A biography of Nikos Belogiannis, communist militant executed in 1952 by the Athens court-marshall, whose trials caused mass protest marches across the world.
Nikos Belogiannis was born in Amaliada in 1915 and was expelled from school for his anti-establishment activities. In 1934 he joined the Communist Party of Greece (KKE). During the fascist dictatorship of Ioannis Metaxas (1936-1941), he was tortured and imprisoned for his Communist conviction in Akronafplia under the “idionimo” law (a law ruling the internal exile into camps for communists and anarchists – the law was introduced by the liberal government of Eleftherios Venizelos). As with all the imprisoned communists of Akronafplia, he was turned over to the Nazi occupying forces in 1941. In 1943 Nikos Belogiannis escaped from prison and went underground within the ranks of ELAS, the People’s Liberation Army of EAM. He acted in the armed units of ELAS in Peloponnisos under the orders of the legendary Captain Aris Velouhiotis. With the decision of the EAM leadership to lay down weapons after the failure of the December 1944 Revolt in Athens, Belogiannis followed the Party line in isolating Captain Aris and all other guerrilla leaders who believed that a decomissioning without a general amnesty would lead to an anti-communist massacre, as it in fact did.
During the Civil War (1946-1949) he acted as a political commissar of the 10th Platoon of the Democratic Army of Greece (DSE). During the Civil War he will fight hard but also write a series of critical articles regarding the organisation of the guerrilla, such as “Guerilla warfare in the Pelloponese” (June 1948; http://athens.indymedia.org/front.php3?lang=el&article_id=1149203). He escaped to Yugoslavia along with the rest 300,000 DSE guerrillas during the mass retreat from Mt Grammos at the end of August 1949.
In June 1950, while the KKE had declared a policy of “arms loaded and ready” for the never to be realised “third round”, Nikos Belogiannis entered Greece in secret, with the goal of restructuring the underground organisations of KKE in self-defense to the mass purges, executions and exiles to island torture camps. On December 20 1950, he was arrested under yet unclear conditions and accused under the notorious anti-communist law N.509/1947 which rephrased the “idionimo” in the post-war era (the law was to last until the end of 1974 and the collapse of the colonels’ junta).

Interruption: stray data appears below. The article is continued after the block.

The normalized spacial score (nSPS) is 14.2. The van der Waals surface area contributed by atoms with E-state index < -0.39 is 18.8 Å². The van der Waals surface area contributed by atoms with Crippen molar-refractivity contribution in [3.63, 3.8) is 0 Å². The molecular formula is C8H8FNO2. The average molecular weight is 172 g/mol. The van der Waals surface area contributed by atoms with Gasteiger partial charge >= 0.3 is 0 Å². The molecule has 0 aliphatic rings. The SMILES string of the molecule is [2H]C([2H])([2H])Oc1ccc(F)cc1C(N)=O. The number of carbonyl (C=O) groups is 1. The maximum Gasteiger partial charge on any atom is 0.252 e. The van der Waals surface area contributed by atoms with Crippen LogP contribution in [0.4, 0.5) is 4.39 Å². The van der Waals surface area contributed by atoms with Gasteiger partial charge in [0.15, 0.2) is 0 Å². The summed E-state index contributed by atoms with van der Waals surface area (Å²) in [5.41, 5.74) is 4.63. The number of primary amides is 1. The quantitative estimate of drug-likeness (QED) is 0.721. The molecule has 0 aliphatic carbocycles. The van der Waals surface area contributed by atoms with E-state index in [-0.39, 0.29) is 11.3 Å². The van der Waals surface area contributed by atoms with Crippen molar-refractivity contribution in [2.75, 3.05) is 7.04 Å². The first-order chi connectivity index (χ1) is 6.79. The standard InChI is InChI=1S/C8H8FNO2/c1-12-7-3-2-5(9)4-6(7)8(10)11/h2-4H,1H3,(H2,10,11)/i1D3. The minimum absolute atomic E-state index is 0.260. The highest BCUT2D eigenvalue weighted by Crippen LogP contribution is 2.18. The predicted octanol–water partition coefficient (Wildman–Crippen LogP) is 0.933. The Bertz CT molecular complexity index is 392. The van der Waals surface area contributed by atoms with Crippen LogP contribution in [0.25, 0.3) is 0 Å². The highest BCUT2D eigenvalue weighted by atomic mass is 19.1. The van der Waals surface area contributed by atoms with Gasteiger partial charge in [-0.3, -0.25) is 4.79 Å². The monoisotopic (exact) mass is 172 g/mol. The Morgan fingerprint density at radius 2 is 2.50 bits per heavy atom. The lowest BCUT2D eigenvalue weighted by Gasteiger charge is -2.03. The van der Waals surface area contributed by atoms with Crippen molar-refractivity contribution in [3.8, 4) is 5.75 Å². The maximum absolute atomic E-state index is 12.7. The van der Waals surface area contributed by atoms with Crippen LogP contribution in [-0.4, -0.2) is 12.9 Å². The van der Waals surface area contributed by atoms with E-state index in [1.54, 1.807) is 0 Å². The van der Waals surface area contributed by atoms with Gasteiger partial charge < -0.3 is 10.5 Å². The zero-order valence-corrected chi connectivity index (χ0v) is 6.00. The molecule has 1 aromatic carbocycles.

The first trial of Belogiannis began in Athens on October 19 1951. Nikos Belogiannis was tried alongside 94 more communists by the Emergency Court Marshall of Athens, which included, amongst other Nazi-collaborators and monarchists, the future dictator of the April 21 1967, Giorgios Papadopoulos. In a weird twist of history the future dictator was the only of the judges to rule against the death penalty for Belogiannis. The trial immediately caused world-wide attention and uproar with mass protest marches demanding that Belogiannis be allowed to live across the globe. In the midst of the international controversy, the greek PM, Mr Plastiras, declared the death penalty decision not to be applied. A new trial was thus set for Belogiannis and several of the other people accused with a new charge against them aimed to cancel the amnesty given to them by Plastiras: espionage. In November 14 1951 wireless apparatuses were discovered in the Athens neighborhoods of Faliro and Kallithea, providing the military judges with an opportunity to use the espionage law against the accused. The second trial began on February 15 1952, under the authority of the Permanent Court Marshall of Athens. During the trial, Belogiannis denied all charges against him and accused the judges and the government as Nazi-collaborators and sold out quislings. The trial caused an even greater uproar in the rest of Europe, with Pablo Picasso painting a famous drawing of the emblimatic photo of Belogiannis in trial holding a red carnation (a symbol of communism carried daily in his trial by Belogiannis). Despite the international disdain, the Court Marshall ruled the death penalty for Belogiannis and three of his comrades.